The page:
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Industry Voices

The new rate regime: managing income and volatility

After nearly four decades of declining interest rates and central bank policy rates hitting zero, the combination of quantitative easing policies, low inflation and tepid growth has driven sovereign bond rates to historic lows. The best case today is that rates remain stubbornly low, but investors face the risk that a new reliance on fiscal stimuli could create budget strains, and drive inflation and rates higher.

Sourcing income and managing potential income volatility in this new rate regime presents unprecedented challenges for both fixed-income and equity investors, particularly given that most have only lived through a period of declining rates.

After having the wind at their backs for decades, fixed-income investors are facing new potential headwinds. With bond yields still low, small rate changes result in large volatility, and a modest uptick in yields would produce negative returns. In such an environment, fixed-income investors need to consider that interest rates/duration is just one part of fixed-income investing; credit quality, currency exposure, and inflation present new opportunities and risks.

Equity investors who rely on dividends for income need to identify companies that can initiate and/or grow dividends and pay attention to factors that are harbingers of potential dividend reductions.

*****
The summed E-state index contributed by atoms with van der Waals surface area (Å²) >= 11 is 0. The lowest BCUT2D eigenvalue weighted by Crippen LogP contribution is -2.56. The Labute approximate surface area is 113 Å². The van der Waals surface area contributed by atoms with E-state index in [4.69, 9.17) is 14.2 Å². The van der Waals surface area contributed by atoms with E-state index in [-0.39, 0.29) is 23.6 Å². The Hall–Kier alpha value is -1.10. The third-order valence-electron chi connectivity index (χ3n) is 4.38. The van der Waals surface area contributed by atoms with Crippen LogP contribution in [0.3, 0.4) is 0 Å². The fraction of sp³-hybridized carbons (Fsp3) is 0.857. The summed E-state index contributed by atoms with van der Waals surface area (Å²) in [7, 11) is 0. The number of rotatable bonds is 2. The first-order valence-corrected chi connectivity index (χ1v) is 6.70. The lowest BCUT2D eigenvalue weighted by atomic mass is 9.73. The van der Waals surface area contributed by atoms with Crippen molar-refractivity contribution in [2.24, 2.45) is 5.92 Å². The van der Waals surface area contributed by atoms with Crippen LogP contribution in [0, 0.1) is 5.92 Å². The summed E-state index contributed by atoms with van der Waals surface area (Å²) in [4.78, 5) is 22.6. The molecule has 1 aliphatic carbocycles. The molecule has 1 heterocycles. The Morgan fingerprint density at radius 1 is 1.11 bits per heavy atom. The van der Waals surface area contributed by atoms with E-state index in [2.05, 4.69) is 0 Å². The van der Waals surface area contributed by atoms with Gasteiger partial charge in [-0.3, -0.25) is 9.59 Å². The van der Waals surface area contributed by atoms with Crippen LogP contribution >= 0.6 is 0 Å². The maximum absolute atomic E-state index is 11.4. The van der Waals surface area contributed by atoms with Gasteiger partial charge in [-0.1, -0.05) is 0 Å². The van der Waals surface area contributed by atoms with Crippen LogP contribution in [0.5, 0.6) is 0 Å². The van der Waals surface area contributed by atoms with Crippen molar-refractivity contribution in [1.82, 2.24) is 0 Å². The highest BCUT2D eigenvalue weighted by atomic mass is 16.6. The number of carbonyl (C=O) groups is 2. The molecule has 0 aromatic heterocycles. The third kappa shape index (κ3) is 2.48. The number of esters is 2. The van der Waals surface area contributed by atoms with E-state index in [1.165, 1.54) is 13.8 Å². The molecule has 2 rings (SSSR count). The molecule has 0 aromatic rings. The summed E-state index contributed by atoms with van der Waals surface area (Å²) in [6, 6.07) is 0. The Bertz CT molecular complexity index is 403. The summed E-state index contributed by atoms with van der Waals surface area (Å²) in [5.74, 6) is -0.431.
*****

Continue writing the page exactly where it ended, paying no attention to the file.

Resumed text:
Managing interest rate risk

It is easy for an investor to misunderstand the risk associated with a fixed-income investment and this misunderstanding can have significant portfolio strategy implications.

For most domestic, investment-grade bonds, most of the risk is interest rate risk, i.e., rates rise and bond prices decline. Similarly, Treasury inflation-protected securities and investment-grade corporate bonds derive much of their volatility from the direction of interest rates.

Meanwhile, below-investment-grade securities like high-yield bonds and bank loans, derive most of their volatility from credit risk because changes in corporate credit metrics and default probabilities account for most of the volatility of these sectors. Duration risk is low in both asset classes, though, despite the fixed-rate nature of high-yield bonds vs. the floating-rate nature of bank loans. In international markets, currency risk drives a significant portion of the volatility profile.

Despite the current challenges in fixed income, most investors still desire bonds in their portfolios. When allocating to fixed income, the best starting point is selecting the risk factors to which an investor wants exposure and then choosing the appropriate sources. Investors should seek opportunities presented by bond market risk factors beyond duration. Today's bond market offers profitable total return opportunities for investors who allocate their risk budgets efficiently.

Sustainable dividends for income